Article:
My colleague Joe Cicman just published a new report (“The New Commerce Revolution: Off With Their Heads (Or Not!“) to help de-hype headless commerce. Much of that work is also very relevant to headless content management systems (CMSes), which we started covering over three years ago (“The Rise Of The Headless Content Management System“). However, we’re at least four years into the “headless” trend, and much confusion remains.
Case in point: I hear about headless from both clients and vendors all the time — but the mismatch is concerning:
- There is heavy interest from the end-user clients — many of whom are marketing leaders — who tell me they want headless because they don’t want to have to work through IT to publish updates to their content. Unfortunately, they don’t understand that “write once, publish everywhere” is a promise of headless, but that potential future reality will require more developer input rather than less, especially at the start of the replatforming.
- The vendors that started out branding themselves as headless solutions tell me one of the hardest parts of their sales efforts is to sniff out which prospects are really not ready for a headless approach. If they fail to detect that lack of readiness, then the customer signs up and their practitioners quickly ask “Where’s my drag-in-drop interface?” Wah wahh.
So we have (somewhat jokingly) crafted a headless rating for software vendors and customers to better understand the risks for digitally immature organizations. Joking aside, the industry could benefit from a centralized rating system for the technical maturity necessary to build and operate these solutions.
In lieu of that rating system, we have a good stand-in: our digital experience (DX) maturity tool — a 20-question self-assessment survey. Specifically, here are five of the key statements related to headless that end-user organizations should self-identify on how strongly they agree on a 5-point scale (1 = strongly disagree; 3 = neutral; 5 = strongly agree):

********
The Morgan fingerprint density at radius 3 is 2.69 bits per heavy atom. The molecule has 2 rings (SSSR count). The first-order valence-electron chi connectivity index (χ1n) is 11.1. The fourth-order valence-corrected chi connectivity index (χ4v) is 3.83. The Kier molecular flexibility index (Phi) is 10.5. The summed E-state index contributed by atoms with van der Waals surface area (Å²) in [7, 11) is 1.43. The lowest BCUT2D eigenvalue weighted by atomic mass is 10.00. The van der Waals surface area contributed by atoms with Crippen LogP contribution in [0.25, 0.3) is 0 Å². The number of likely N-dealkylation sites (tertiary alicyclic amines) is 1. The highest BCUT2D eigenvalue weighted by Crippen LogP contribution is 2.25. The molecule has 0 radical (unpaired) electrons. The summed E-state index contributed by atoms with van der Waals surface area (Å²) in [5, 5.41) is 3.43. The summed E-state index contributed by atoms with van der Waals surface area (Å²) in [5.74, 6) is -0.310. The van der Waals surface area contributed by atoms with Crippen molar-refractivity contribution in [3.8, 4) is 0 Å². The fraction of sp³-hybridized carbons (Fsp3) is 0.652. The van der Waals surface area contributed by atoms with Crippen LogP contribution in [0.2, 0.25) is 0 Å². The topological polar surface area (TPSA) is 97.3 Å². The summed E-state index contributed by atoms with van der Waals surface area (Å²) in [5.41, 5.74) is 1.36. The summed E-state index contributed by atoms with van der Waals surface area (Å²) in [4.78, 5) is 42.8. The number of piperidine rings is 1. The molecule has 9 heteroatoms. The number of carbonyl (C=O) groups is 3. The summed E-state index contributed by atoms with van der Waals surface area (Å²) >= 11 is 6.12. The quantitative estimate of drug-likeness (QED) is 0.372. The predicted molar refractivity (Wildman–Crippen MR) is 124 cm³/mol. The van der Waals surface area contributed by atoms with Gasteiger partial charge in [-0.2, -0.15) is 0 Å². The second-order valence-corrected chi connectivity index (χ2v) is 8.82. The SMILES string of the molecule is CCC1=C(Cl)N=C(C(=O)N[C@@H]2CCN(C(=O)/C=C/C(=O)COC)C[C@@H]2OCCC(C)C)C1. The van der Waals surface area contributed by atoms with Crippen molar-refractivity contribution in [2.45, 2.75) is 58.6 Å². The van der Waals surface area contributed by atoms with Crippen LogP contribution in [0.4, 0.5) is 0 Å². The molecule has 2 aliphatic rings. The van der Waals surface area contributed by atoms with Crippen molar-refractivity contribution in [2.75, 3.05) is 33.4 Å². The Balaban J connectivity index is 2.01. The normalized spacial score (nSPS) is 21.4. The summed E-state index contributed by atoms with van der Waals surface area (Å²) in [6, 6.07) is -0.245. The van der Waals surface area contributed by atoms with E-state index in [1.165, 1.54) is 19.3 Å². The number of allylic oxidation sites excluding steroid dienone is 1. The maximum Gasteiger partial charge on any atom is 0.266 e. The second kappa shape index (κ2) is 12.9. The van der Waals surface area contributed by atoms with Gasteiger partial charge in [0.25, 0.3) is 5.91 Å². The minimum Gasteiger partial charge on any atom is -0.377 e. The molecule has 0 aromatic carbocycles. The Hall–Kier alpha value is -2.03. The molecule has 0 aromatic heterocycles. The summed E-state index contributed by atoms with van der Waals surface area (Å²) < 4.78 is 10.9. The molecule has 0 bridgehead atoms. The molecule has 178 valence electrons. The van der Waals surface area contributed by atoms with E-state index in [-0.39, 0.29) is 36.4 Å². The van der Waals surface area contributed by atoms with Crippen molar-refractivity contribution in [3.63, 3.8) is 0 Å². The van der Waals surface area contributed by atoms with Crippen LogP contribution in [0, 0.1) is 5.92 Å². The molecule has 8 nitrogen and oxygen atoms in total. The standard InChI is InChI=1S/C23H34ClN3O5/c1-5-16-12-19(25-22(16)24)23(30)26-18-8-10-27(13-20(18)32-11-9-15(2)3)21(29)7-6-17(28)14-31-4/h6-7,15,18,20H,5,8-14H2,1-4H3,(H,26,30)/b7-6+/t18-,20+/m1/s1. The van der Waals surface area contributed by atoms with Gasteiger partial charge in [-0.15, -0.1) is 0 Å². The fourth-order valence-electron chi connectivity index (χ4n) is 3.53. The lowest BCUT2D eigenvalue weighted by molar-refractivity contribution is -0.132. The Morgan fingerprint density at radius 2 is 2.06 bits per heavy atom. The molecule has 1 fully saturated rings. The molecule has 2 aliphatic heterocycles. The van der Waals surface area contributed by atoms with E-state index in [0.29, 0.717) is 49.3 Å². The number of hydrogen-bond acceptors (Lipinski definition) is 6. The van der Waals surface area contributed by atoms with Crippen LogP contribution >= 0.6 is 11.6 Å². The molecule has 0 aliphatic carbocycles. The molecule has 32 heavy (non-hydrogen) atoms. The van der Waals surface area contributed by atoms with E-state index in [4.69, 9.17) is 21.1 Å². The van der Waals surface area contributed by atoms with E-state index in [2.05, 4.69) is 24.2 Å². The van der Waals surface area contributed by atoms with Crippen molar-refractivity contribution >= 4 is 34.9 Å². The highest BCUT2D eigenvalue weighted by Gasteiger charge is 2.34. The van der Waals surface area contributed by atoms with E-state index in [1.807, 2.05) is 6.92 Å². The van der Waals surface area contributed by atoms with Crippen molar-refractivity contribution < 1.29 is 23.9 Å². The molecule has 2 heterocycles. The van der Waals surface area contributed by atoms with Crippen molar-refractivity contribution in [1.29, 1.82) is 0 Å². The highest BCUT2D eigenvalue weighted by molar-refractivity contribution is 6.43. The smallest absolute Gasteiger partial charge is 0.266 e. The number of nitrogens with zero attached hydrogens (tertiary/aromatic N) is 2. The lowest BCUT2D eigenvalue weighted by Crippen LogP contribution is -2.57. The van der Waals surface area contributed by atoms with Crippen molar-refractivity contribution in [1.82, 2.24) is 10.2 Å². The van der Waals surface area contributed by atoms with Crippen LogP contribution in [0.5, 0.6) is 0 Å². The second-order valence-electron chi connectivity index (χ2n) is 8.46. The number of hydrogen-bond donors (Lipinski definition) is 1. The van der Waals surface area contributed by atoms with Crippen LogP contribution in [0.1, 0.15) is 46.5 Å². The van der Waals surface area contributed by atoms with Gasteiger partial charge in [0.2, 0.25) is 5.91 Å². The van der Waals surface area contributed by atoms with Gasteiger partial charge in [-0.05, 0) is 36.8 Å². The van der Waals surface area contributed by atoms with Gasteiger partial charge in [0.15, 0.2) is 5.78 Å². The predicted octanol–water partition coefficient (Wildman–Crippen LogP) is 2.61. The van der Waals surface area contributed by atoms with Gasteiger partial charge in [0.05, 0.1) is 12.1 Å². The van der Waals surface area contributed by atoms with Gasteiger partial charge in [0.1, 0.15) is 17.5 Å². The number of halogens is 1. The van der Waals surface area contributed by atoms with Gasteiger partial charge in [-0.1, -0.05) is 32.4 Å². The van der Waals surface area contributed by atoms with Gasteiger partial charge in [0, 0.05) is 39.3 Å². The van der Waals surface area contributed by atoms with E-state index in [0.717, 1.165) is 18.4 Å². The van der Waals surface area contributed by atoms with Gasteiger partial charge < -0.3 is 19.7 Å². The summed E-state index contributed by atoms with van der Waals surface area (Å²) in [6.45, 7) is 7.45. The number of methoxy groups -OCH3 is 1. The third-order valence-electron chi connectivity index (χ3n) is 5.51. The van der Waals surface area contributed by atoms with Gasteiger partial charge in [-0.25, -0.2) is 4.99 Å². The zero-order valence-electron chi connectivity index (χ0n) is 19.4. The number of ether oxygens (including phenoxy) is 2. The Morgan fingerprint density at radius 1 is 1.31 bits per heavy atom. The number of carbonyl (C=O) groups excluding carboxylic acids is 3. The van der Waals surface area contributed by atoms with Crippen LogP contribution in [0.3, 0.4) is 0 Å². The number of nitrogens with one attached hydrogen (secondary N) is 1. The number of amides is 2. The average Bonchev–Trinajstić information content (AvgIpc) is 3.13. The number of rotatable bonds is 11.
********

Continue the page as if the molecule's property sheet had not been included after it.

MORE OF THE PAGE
- Our DX team proactively recruits and develops talent (e.g., via community outreach, university programs, hackathons, continuing education, mentoring programs, and documented career paths).
- Our DX strategy supports a broad set of channels/touchpoints/experiences (e.g., web, mobile, email, social, or chat).
- Our DX content strategy focuses on reuse and optimization via connected repositories, composable components, and content analytics.
- Our DX team dynamically composes experiences and journeys based on customer, historical, and situational data.
- Our DX architecture focuses on reusable core services accessible via open APIs.
If you can confidently answer a 4 or 5 on these statements, then a headless approach is probably a smart move. If you’re averaging 2s and 3s, then maybe reconsider.
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